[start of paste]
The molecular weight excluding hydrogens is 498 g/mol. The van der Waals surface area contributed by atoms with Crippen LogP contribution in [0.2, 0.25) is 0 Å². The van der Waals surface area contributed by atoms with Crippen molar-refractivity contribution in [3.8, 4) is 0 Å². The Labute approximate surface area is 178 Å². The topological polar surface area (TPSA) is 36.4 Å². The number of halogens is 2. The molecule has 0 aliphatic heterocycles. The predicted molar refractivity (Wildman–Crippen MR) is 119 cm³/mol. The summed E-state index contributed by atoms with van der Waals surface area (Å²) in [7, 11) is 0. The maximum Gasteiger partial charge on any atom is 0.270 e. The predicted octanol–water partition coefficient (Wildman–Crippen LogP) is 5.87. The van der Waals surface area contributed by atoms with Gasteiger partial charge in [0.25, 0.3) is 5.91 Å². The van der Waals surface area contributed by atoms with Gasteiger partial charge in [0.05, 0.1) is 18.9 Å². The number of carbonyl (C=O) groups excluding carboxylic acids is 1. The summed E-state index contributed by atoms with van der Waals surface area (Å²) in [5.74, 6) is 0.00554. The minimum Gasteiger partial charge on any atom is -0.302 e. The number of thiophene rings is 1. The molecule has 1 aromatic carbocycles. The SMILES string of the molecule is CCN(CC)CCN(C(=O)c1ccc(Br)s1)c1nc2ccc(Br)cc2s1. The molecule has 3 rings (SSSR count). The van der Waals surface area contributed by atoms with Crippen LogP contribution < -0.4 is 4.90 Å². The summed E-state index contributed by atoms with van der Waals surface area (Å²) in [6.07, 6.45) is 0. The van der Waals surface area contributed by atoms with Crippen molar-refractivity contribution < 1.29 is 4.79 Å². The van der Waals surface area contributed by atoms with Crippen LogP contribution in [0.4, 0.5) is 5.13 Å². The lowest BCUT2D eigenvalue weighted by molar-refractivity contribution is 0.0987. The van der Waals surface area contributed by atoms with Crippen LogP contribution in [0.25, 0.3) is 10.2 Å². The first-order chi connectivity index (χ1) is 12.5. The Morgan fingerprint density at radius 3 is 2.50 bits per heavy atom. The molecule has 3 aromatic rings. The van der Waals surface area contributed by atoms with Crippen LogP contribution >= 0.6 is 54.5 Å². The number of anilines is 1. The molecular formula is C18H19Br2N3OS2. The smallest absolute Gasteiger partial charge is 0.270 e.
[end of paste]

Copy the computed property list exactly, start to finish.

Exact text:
The molecular weight excluding hydrogens is 498 g/mol. The van der Waals surface area contributed by atoms with Crippen LogP contribution in [0.2, 0.25) is 0 Å². The van der Waals surface area contributed by atoms with Crippen molar-refractivity contribution in [3.8, 4) is 0 Å². The Labute approximate surface area is 178 Å². The topological polar surface area (TPSA) is 36.4 Å². The number of halogens is 2. The molecule has 0 aliphatic heterocycles. The predicted molar refractivity (Wildman–Crippen MR) is 119 cm³/mol. The summed E-state index contributed by atoms with van der Waals surface area (Å²) in [7, 11) is 0. The maximum Gasteiger partial charge on any atom is 0.270 e. The predicted octanol–water partition coefficient (Wildman–Crippen LogP) is 5.87. The van der Waals surface area contributed by atoms with Gasteiger partial charge in [0.25, 0.3) is 5.91 Å². The van der Waals surface area contributed by atoms with Gasteiger partial charge in [0.05, 0.1) is 18.9 Å². The number of carbonyl (C=O) groups excluding carboxylic acids is 1. The summed E-state index contributed by atoms with van der Waals surface area (Å²) in [5.74, 6) is 0.00554. The minimum Gasteiger partial charge on any atom is -0.302 e. The number of thiophene rings is 1. The molecule has 1 aromatic carbocycles. The SMILES string of the molecule is CCN(CC)CCN(C(=O)c1ccc(Br)s1)c1nc2ccc(Br)cc2s1. The molecule has 3 rings (SSSR count). The van der Waals surface area contributed by atoms with Crippen LogP contribution < -0.4 is 4.90 Å². The summed E-state index contributed by atoms with van der Waals surface area (Å²) in [6.07, 6.45) is 0. The van der Waals surface area contributed by atoms with Crippen molar-refractivity contribution < 1.29 is 4.79 Å². The van der Waals surface area contributed by atoms with Crippen LogP contribution in [0.4, 0.5) is 5.13 Å². The lowest BCUT2D eigenvalue weighted by molar-refractivity contribution is 0.0987. The van der Waals surface area contributed by atoms with Crippen LogP contribution in [0.25, 0.3) is 10.2 Å². The first-order chi connectivity index (χ1) is 12.5. The Morgan fingerprint density at radius 3 is 2.50 bits per heavy atom. The molecule has 3 aromatic rings. The van der Waals surface area contributed by atoms with Crippen LogP contribution >= 0.6 is 54.5 Å². The number of anilines is 1. The molecular formula is C18H19Br2N3OS2. The smallest absolute Gasteiger partial charge is 0.270 e.